For 2016 however, I’m bowing out of doing it myself. Later this year, my boyfriend and I are going to cycle across Ireland, from Dublin to Achill Island. As I write, said boyfriend is researching bike hire, rail-and-sail timetables, youth hostels, ferry departures and rain forecasts. While I am off to Lidl to invest in some padded cycling shorts. That’s it. I’m giving myself an entirely different kind of ‘break’ – a break from the booking process. Perhaps it’s time to let someone else do the planning – for me that’s the boyfriend, for you, it could be back to the travel agent. Perhaps delegation is the better part of valour. And perhaps romance isn’t dead after all – it just needed a holiday. And a pair of padded cycling shorts.
How to book a holiday in less than 36 hours
We ask travel industry insiders their top tips for speedy holiday planning.
Tamara Heber-Percy, Co-founder, Mr & Mrs Smith
Let someone else do the legwork to save you time; first of all, create a holiday brief. Write down how far you want to travel, which climate you’d prefer and what sort of a holiday you’re craving and set a realistic budget. Then, send it to a travel company, such as my company, Mr and Mrs Smith, who can send you a few bespoke itineraries. I guarantee you won’t go back to your former holiday-booking ways.
One of the best apps that I use is Travelmath, which calculates drive and flight times, so you instantly know which of the two is quicker. It takes costs and time-zone differences into consideration, effectively cutting down on the boring bits of trip planning.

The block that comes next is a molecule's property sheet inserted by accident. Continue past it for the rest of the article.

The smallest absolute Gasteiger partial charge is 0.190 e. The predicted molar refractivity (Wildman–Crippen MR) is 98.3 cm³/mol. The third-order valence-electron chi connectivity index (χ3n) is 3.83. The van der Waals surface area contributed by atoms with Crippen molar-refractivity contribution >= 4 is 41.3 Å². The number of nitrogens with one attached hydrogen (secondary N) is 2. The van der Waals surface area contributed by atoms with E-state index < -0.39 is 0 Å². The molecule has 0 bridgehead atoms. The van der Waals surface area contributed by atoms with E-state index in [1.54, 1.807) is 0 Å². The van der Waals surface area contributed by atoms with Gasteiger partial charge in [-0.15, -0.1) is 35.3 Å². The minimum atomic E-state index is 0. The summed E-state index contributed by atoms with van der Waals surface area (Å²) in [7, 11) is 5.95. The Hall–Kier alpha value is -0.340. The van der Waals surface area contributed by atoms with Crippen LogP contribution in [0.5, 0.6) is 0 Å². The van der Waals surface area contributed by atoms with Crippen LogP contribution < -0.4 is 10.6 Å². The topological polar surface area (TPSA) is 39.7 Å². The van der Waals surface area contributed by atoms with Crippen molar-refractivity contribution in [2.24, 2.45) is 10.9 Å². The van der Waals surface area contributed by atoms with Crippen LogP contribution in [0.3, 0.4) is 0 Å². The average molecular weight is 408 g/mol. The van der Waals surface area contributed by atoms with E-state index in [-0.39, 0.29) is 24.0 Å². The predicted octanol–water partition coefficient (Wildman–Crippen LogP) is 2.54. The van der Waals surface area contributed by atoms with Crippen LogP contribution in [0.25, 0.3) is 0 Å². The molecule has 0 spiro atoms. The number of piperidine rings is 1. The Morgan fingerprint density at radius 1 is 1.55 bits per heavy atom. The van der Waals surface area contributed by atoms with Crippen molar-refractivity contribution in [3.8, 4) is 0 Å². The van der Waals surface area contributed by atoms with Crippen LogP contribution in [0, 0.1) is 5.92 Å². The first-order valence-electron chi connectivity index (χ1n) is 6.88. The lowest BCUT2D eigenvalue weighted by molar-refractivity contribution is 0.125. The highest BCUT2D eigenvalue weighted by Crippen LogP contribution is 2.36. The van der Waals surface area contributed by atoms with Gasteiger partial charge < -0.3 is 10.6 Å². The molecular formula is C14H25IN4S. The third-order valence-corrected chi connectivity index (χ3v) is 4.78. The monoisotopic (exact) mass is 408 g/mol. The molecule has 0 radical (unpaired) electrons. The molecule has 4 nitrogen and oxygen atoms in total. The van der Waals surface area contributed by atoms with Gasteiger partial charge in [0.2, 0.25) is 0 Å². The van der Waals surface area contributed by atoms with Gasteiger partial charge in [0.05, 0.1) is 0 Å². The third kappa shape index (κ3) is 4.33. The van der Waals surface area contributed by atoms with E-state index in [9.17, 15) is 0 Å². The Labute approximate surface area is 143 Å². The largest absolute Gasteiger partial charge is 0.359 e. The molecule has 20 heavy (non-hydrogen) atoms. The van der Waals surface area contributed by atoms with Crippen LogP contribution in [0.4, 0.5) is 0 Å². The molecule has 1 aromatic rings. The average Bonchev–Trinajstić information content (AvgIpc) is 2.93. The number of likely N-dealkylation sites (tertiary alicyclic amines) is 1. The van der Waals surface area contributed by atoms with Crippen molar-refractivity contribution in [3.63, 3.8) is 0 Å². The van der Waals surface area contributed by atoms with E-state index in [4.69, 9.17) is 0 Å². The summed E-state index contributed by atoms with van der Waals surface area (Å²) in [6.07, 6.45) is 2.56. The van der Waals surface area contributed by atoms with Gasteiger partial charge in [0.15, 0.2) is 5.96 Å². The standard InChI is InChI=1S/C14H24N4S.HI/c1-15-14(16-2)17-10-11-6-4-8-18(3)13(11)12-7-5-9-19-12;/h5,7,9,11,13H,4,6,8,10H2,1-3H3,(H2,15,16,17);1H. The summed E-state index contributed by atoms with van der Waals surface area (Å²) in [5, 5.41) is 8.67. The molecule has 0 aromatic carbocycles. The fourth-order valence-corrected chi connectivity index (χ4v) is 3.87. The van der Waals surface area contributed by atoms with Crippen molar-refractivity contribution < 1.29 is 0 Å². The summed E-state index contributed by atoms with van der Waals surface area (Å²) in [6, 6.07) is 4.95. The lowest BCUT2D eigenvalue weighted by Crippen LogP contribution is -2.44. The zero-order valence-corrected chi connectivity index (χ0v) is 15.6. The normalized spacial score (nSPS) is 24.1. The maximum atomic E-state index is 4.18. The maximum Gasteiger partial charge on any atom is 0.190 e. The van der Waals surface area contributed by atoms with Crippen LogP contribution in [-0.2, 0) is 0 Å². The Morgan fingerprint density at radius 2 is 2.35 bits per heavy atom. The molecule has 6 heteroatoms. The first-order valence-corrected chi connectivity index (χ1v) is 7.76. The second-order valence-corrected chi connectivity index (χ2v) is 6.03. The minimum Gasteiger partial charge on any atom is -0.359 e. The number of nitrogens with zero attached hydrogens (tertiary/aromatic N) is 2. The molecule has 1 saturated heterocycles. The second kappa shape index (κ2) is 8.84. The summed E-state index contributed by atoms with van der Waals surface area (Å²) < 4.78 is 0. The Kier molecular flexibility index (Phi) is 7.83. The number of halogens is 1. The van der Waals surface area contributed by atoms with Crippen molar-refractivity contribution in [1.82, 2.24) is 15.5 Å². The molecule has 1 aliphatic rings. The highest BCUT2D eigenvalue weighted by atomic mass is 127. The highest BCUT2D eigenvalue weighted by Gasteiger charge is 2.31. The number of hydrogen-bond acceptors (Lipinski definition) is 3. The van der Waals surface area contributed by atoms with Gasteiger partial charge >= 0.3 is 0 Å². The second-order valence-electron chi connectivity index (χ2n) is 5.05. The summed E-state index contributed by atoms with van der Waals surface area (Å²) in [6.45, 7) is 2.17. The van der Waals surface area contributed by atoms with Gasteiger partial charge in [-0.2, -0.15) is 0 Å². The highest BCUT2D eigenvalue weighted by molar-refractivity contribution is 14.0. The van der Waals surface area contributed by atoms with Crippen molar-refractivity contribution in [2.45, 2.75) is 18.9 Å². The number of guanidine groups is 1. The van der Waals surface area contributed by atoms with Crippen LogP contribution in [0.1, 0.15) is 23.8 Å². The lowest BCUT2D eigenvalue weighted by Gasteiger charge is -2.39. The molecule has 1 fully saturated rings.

Where I eat on holiday is important to me, but I don’t like to feel as if the holiday is rigidly structured. So my top tip is to book three restaurants for each night, then decide where to eat on the day. You can easily cancel the other two; it’s so much better than panic-booking at the last minute.
Claire Griffin, Founder of Grifco PR travel company
I have a list of cities and resorts in my notebook with my travel wish list. I look at my work diary and schedule weeks when I want to travel and the best times of year to go to various places. Then in 36 hours I plan the year, book the breaks and slot them into my schedule.
I often decide on the hotel first, and book direct on their website (this month I’m staying in Rome Cavalieri with views over ancient Rome). For UK breaks, I’ve started using bespokehotels.com. Next I go onto three flight websites to compare prices – Easyjet, Skyscanner and BA. But for a weekend in New York in May, I’m using new airline, La Compagnie (lacompagnie.com), which flies from Luton and has business class seats at premium economy prices.